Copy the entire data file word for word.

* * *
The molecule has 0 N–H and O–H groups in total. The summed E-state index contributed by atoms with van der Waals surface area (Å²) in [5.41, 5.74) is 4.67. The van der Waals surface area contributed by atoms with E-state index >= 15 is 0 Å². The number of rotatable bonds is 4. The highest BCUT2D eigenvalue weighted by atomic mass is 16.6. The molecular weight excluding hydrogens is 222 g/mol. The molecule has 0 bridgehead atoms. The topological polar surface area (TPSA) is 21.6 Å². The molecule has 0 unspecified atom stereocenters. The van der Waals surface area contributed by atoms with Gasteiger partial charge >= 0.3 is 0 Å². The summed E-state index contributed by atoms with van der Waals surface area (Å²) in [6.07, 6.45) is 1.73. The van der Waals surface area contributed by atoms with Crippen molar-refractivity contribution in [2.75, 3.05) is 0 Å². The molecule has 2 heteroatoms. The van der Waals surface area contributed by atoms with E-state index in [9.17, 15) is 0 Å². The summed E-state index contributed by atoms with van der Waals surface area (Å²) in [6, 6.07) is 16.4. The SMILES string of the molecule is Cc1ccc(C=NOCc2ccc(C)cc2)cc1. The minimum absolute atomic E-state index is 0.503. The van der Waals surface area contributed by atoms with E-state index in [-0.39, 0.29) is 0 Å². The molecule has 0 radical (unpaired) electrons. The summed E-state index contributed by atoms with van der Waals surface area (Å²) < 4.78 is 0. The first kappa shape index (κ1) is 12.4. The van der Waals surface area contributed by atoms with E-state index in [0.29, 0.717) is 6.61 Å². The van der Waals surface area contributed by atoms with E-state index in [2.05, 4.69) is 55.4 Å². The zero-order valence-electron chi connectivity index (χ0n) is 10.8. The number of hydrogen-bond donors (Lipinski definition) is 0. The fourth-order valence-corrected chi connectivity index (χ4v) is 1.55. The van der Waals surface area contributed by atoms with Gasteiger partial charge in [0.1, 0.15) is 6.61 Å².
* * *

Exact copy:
The molecule has 0 N–H and O–H groups in total. The summed E-state index contributed by atoms with van der Waals surface area (Å²) in [5.41, 5.74) is 4.67. The van der Waals surface area contributed by atoms with E-state index >= 15 is 0 Å². The number of rotatable bonds is 4. The highest BCUT2D eigenvalue weighted by atomic mass is 16.6. The molecular weight excluding hydrogens is 222 g/mol. The molecule has 0 bridgehead atoms. The topological polar surface area (TPSA) is 21.6 Å². The molecule has 0 unspecified atom stereocenters. The van der Waals surface area contributed by atoms with Gasteiger partial charge >= 0.3 is 0 Å². The summed E-state index contributed by atoms with van der Waals surface area (Å²) in [6.07, 6.45) is 1.73. The van der Waals surface area contributed by atoms with Crippen molar-refractivity contribution in [2.75, 3.05) is 0 Å². The molecule has 2 heteroatoms. The van der Waals surface area contributed by atoms with E-state index in [9.17, 15) is 0 Å². The summed E-state index contributed by atoms with van der Waals surface area (Å²) in [6, 6.07) is 16.4. The SMILES string of the molecule is Cc1ccc(C=NOCc2ccc(C)cc2)cc1. The minimum absolute atomic E-state index is 0.503. The van der Waals surface area contributed by atoms with E-state index in [-0.39, 0.29) is 0 Å². The molecule has 0 radical (unpaired) electrons. The summed E-state index contributed by atoms with van der Waals surface area (Å²) < 4.78 is 0. The first kappa shape index (κ1) is 12.4. The van der Waals surface area contributed by atoms with E-state index in [0.29, 0.717) is 6.61 Å². The van der Waals surface area contributed by atoms with E-state index in [2.05, 4.69) is 55.4 Å². The zero-order valence-electron chi connectivity index (χ0n) is 10.8. The number of hydrogen-bond donors (Lipinski definition) is 0. The fourth-order valence-corrected chi connectivity index (χ4v) is 1.55. The van der Waals surface area contributed by atoms with Gasteiger partial charge in [0.1, 0.15) is 6.61 Å².